My criticism of media taken in wrong spirit: Katju
Press Council of India chairman Markandey Katju said his criticism of the media was not taken in the right spirit.
Kolkata: Press Council of India (PCI)
chairman Markandey Katju on Tuesday said his criticism of the media
was not taken in the right spirit and a diatribe was launched
"When I criticised the media for what it was doing, my
intention was not to destroy it, but to reform it. I wanted to
remind the media of its solemn duty to the nation," Katju, who
recently made headlines for criticising the media, said.
Justice Katju was here for an interactive session of the
Public Relations Society of India.
Instead of taking his criticism in the right spirit, the
PCI Chairman said, "a diatribe was launched against me, which
often descended to personal attacks against me and questioning
my motives. When serious issues were raised, they were
expected to be addressed seriously."
Stating that some media associations have decided to
boycott him, he said, "well, it is their right. And for that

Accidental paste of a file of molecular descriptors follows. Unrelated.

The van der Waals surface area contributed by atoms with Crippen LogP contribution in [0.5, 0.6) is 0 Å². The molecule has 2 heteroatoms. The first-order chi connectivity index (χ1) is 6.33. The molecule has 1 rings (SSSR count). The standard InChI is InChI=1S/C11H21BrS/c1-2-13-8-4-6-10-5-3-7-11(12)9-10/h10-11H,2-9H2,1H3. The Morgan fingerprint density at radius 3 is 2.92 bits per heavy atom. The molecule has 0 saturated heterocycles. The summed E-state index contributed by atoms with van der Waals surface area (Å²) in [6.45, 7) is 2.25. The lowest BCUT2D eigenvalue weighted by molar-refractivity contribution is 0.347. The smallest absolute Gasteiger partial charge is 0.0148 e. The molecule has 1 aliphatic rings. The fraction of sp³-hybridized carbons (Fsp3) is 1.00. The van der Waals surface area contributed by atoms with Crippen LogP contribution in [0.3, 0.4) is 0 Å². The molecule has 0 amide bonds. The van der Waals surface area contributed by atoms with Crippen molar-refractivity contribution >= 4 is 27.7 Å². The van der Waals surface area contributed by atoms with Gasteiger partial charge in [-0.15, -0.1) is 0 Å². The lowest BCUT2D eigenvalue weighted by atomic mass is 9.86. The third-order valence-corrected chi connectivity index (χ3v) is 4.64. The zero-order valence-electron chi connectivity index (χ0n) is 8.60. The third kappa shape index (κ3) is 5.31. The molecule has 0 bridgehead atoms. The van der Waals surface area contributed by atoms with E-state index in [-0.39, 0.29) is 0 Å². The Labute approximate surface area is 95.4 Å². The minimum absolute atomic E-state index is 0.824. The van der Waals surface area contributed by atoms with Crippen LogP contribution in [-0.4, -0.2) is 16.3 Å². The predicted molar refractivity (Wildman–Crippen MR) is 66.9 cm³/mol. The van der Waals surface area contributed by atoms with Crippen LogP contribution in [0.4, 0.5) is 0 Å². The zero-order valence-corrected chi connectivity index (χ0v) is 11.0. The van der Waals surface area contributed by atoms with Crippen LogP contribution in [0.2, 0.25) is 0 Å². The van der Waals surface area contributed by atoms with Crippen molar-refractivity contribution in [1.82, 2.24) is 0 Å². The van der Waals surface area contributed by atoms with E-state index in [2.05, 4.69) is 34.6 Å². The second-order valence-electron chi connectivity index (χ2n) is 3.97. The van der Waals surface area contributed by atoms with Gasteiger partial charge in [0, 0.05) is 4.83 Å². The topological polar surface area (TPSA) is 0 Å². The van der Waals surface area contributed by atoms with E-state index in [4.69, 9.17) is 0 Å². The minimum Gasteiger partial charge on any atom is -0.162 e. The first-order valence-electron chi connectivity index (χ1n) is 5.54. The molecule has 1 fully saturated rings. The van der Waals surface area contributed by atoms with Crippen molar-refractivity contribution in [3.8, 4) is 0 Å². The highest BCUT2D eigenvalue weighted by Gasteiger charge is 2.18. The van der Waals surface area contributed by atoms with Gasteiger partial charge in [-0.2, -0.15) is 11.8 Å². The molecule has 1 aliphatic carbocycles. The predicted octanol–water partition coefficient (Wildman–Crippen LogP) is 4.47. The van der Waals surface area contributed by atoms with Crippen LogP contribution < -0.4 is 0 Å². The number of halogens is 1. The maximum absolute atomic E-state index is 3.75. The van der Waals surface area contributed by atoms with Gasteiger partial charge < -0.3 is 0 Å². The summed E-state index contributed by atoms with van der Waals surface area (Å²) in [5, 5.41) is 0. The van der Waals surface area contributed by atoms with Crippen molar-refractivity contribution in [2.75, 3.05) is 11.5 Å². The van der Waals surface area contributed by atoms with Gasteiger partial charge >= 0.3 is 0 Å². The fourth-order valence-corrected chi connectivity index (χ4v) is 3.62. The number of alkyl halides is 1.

matter, I am not keen on interacting either with such pompous
persons who have no desire to learn."
Justice Katju said he was, however, keen to learn from
the large section of the media and the common people who
agreed with his views.
The PCI chairman said the media should come forward to
help the country pass through the transition that it is going
"India is passing through a transition from a feudal
agricultural society to a modern industrial society, which is
a very painful and agonising period in history," he said.
Stating that society was still steeped in casteism,
communalism and superstition, he said, "In this situation, the
Indian media has a solemn duty to the country which is to help
India get over this transition faster and with less pain."
"Today the people of India is all confused and they do
not know which way the country is going. They read about
corruption, crime, agitations, film stars, but all this makes
them further confused and despondent. It is here that the role
of the media becomes very important," Katju said.
Recalling the contribution of senior journalists Nikhil
Chakraborty and P Sainath in the transformation process, he
said, "the Indian media today should be doing the same,
particularly at a time when our country is in great distress.
I regret to say that instead of doing so, most of our media is
only interested in making money, showing half-naked women,
astrology and cricket."